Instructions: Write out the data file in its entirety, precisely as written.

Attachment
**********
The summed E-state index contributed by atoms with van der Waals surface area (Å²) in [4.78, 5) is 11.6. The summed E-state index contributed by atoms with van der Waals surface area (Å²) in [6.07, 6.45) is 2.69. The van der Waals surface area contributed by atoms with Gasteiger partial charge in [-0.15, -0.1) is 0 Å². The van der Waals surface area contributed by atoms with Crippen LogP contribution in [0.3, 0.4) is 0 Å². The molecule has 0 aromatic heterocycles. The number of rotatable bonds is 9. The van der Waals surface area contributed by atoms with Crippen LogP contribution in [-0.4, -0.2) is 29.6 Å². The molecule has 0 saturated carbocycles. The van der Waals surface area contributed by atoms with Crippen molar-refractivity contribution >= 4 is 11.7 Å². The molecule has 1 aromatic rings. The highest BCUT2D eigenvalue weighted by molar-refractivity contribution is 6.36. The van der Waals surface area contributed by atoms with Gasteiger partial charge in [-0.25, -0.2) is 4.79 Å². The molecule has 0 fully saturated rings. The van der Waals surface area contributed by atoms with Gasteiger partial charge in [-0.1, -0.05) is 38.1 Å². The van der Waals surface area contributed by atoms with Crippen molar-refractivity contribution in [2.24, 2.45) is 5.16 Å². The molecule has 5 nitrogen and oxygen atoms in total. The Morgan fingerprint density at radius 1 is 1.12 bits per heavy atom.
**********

The summed E-state index contributed by atoms with van der Waals surface area (Å²) in [4.78, 5) is 11.6. The summed E-state index contributed by atoms with van der Waals surface area (Å²) in [6.07, 6.45) is 2.69. The van der Waals surface area contributed by atoms with Gasteiger partial charge in [-0.15, -0.1) is 0 Å². The van der Waals surface area contributed by atoms with Crippen LogP contribution in [0.3, 0.4) is 0 Å². The molecule has 0 aromatic heterocycles. The number of rotatable bonds is 9. The van der Waals surface area contributed by atoms with Crippen LogP contribution in [-0.4, -0.2) is 29.6 Å². The molecule has 0 saturated carbocycles. The van der Waals surface area contributed by atoms with Crippen molar-refractivity contribution >= 4 is 11.7 Å². The molecule has 1 aromatic rings. The highest BCUT2D eigenvalue weighted by molar-refractivity contribution is 6.36. The van der Waals surface area contributed by atoms with Gasteiger partial charge in [-0.25, -0.2) is 4.79 Å². The molecule has 0 fully saturated rings. The van der Waals surface area contributed by atoms with Gasteiger partial charge in [-0.1, -0.05) is 38.1 Å². The van der Waals surface area contributed by atoms with Crippen molar-refractivity contribution in [2.24, 2.45) is 5.16 Å². The molecule has 5 nitrogen and oxygen atoms in total. The Morgan fingerprint density at radius 1 is 1.12 bits per heavy atom.